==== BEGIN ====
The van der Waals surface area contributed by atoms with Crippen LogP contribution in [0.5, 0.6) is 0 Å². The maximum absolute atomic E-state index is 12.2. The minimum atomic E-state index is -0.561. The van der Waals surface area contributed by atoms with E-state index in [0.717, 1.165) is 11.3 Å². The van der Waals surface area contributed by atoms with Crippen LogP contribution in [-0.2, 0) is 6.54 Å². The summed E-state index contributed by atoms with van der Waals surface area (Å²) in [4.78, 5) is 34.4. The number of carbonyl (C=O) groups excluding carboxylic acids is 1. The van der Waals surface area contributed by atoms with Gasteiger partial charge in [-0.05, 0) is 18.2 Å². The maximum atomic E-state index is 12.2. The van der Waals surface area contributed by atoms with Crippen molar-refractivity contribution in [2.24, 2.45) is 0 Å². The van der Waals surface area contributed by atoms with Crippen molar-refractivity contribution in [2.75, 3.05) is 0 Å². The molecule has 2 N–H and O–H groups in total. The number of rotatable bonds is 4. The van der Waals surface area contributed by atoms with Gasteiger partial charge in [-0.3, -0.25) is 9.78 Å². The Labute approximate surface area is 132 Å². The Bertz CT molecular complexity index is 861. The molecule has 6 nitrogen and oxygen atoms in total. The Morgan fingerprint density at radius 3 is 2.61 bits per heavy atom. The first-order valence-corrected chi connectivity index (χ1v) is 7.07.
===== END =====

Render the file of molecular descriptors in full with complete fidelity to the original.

The van der Waals surface area contributed by atoms with Crippen LogP contribution in [0.5, 0.6) is 0 Å². The maximum absolute atomic E-state index is 12.2. The minimum atomic E-state index is -0.561. The van der Waals surface area contributed by atoms with E-state index in [0.717, 1.165) is 11.3 Å². The van der Waals surface area contributed by atoms with Crippen LogP contribution in [-0.2, 0) is 6.54 Å². The summed E-state index contributed by atoms with van der Waals surface area (Å²) in [4.78, 5) is 34.4. The number of carbonyl (C=O) groups excluding carboxylic acids is 1. The van der Waals surface area contributed by atoms with Gasteiger partial charge in [-0.05, 0) is 18.2 Å². The maximum atomic E-state index is 12.2. The van der Waals surface area contributed by atoms with Crippen molar-refractivity contribution in [2.24, 2.45) is 0 Å². The van der Waals surface area contributed by atoms with Crippen molar-refractivity contribution in [2.75, 3.05) is 0 Å². The molecule has 2 N–H and O–H groups in total. The number of rotatable bonds is 4. The van der Waals surface area contributed by atoms with Gasteiger partial charge in [-0.3, -0.25) is 9.78 Å². The Labute approximate surface area is 132 Å². The Bertz CT molecular complexity index is 861. The molecule has 6 nitrogen and oxygen atoms in total. The Morgan fingerprint density at radius 3 is 2.61 bits per heavy atom. The first-order valence-corrected chi connectivity index (χ1v) is 7.07.